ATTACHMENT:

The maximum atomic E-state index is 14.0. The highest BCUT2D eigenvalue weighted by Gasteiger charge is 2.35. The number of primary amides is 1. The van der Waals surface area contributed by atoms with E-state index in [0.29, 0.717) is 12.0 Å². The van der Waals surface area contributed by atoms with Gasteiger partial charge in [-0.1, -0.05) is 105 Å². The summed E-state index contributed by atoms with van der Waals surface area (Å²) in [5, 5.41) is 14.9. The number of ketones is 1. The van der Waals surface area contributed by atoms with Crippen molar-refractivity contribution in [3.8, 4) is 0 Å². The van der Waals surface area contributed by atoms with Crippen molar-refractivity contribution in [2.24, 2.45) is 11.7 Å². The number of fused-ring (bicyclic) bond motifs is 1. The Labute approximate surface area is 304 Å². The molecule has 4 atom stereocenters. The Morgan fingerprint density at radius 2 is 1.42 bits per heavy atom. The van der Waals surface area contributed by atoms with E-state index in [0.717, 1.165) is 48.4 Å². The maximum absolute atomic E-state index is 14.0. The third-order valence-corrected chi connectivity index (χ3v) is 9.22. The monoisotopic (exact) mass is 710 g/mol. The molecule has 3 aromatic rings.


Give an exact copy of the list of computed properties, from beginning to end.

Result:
The maximum atomic E-state index is 14.0. The highest BCUT2D eigenvalue weighted by Gasteiger charge is 2.35. The number of primary amides is 1. The van der Waals surface area contributed by atoms with E-state index in [0.29, 0.717) is 12.0 Å². The van der Waals surface area contributed by atoms with Gasteiger partial charge in [-0.1, -0.05) is 105 Å². The summed E-state index contributed by atoms with van der Waals surface area (Å²) in [5, 5.41) is 14.9. The number of ketones is 1. The van der Waals surface area contributed by atoms with Crippen molar-refractivity contribution in [3.8, 4) is 0 Å². The van der Waals surface area contributed by atoms with Crippen molar-refractivity contribution in [2.24, 2.45) is 11.7 Å². The number of fused-ring (bicyclic) bond motifs is 1. The Labute approximate surface area is 304 Å². The molecule has 4 atom stereocenters. The Morgan fingerprint density at radius 2 is 1.42 bits per heavy atom. The van der Waals surface area contributed by atoms with E-state index in [0.717, 1.165) is 48.4 Å². The maximum absolute atomic E-state index is 14.0. The third-order valence-corrected chi connectivity index (χ3v) is 9.22. The monoisotopic (exact) mass is 710 g/mol. The molecule has 3 aromatic rings.